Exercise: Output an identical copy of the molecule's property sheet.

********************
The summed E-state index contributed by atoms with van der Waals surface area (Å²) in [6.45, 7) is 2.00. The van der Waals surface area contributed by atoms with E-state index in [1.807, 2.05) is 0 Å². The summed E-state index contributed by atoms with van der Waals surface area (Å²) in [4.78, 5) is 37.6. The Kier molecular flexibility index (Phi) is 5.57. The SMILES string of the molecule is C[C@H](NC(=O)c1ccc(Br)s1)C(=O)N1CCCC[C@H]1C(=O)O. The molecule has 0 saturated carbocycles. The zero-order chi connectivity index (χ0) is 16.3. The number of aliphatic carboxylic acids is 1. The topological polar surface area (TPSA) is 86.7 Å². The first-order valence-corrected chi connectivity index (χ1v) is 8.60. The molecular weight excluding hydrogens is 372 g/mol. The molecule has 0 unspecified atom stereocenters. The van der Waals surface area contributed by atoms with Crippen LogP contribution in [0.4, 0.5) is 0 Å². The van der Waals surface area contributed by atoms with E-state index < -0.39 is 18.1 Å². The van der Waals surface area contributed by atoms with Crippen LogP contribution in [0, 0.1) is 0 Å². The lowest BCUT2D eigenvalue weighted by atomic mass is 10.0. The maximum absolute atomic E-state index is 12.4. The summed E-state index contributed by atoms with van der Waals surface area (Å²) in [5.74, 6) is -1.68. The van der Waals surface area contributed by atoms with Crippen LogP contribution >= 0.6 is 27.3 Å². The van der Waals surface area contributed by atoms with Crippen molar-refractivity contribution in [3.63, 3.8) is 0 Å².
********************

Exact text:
The summed E-state index contributed by atoms with van der Waals surface area (Å²) in [6.45, 7) is 2.00. The van der Waals surface area contributed by atoms with E-state index in [1.807, 2.05) is 0 Å². The summed E-state index contributed by atoms with van der Waals surface area (Å²) in [4.78, 5) is 37.6. The Kier molecular flexibility index (Phi) is 5.57. The SMILES string of the molecule is C[C@H](NC(=O)c1ccc(Br)s1)C(=O)N1CCCC[C@H]1C(=O)O. The molecule has 0 saturated carbocycles. The zero-order chi connectivity index (χ0) is 16.3. The number of aliphatic carboxylic acids is 1. The topological polar surface area (TPSA) is 86.7 Å². The first-order valence-corrected chi connectivity index (χ1v) is 8.60. The molecular weight excluding hydrogens is 372 g/mol. The molecule has 0 unspecified atom stereocenters. The van der Waals surface area contributed by atoms with Crippen LogP contribution in [0.4, 0.5) is 0 Å². The van der Waals surface area contributed by atoms with E-state index < -0.39 is 18.1 Å². The van der Waals surface area contributed by atoms with Crippen LogP contribution in [0, 0.1) is 0 Å². The lowest BCUT2D eigenvalue weighted by atomic mass is 10.0. The maximum absolute atomic E-state index is 12.4. The summed E-state index contributed by atoms with van der Waals surface area (Å²) in [5.74, 6) is -1.68. The van der Waals surface area contributed by atoms with Crippen LogP contribution >= 0.6 is 27.3 Å². The van der Waals surface area contributed by atoms with Crippen molar-refractivity contribution in [3.63, 3.8) is 0 Å².